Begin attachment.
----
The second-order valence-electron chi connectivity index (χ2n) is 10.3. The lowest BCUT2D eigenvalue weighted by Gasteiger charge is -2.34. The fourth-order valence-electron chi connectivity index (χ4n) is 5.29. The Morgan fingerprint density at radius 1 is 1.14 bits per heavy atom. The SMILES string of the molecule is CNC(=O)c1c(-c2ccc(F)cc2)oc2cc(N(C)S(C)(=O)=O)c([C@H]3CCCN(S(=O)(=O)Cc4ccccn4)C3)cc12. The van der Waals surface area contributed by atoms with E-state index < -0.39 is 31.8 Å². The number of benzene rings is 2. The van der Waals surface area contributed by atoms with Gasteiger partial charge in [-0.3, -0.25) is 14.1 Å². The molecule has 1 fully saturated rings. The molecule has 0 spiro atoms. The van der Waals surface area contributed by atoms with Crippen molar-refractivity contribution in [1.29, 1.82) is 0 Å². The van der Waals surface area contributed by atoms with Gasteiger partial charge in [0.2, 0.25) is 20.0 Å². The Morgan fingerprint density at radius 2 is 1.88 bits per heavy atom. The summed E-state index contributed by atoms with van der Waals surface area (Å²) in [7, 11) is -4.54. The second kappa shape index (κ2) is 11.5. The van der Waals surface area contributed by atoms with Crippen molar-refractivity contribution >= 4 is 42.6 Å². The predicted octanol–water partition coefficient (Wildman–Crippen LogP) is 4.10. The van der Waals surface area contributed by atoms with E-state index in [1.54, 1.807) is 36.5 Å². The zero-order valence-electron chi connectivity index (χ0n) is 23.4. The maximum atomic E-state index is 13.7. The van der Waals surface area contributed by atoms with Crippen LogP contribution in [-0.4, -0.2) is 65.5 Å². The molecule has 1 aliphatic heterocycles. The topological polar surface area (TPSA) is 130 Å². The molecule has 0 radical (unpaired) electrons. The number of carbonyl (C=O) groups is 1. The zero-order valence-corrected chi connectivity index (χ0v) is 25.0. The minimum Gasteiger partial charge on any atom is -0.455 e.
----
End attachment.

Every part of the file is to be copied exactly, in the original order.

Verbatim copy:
The second-order valence-electron chi connectivity index (χ2n) is 10.3. The lowest BCUT2D eigenvalue weighted by Gasteiger charge is -2.34. The fourth-order valence-electron chi connectivity index (χ4n) is 5.29. The Morgan fingerprint density at radius 1 is 1.14 bits per heavy atom. The SMILES string of the molecule is CNC(=O)c1c(-c2ccc(F)cc2)oc2cc(N(C)S(C)(=O)=O)c([C@H]3CCCN(S(=O)(=O)Cc4ccccn4)C3)cc12. The van der Waals surface area contributed by atoms with E-state index < -0.39 is 31.8 Å². The number of benzene rings is 2. The van der Waals surface area contributed by atoms with Gasteiger partial charge in [-0.3, -0.25) is 14.1 Å². The molecule has 1 fully saturated rings. The molecule has 0 spiro atoms. The van der Waals surface area contributed by atoms with Crippen molar-refractivity contribution in [1.29, 1.82) is 0 Å². The van der Waals surface area contributed by atoms with Gasteiger partial charge in [0.2, 0.25) is 20.0 Å². The Morgan fingerprint density at radius 2 is 1.88 bits per heavy atom. The summed E-state index contributed by atoms with van der Waals surface area (Å²) in [7, 11) is -4.54. The second kappa shape index (κ2) is 11.5. The van der Waals surface area contributed by atoms with Crippen molar-refractivity contribution >= 4 is 42.6 Å². The predicted octanol–water partition coefficient (Wildman–Crippen LogP) is 4.10. The van der Waals surface area contributed by atoms with E-state index in [1.54, 1.807) is 36.5 Å². The zero-order valence-electron chi connectivity index (χ0n) is 23.4. The maximum atomic E-state index is 13.7. The van der Waals surface area contributed by atoms with Crippen LogP contribution in [-0.4, -0.2) is 65.5 Å². The molecule has 1 aliphatic heterocycles. The topological polar surface area (TPSA) is 130 Å². The molecule has 0 radical (unpaired) electrons. The number of carbonyl (C=O) groups is 1. The zero-order valence-corrected chi connectivity index (χ0v) is 25.0. The minimum Gasteiger partial charge on any atom is -0.455 e.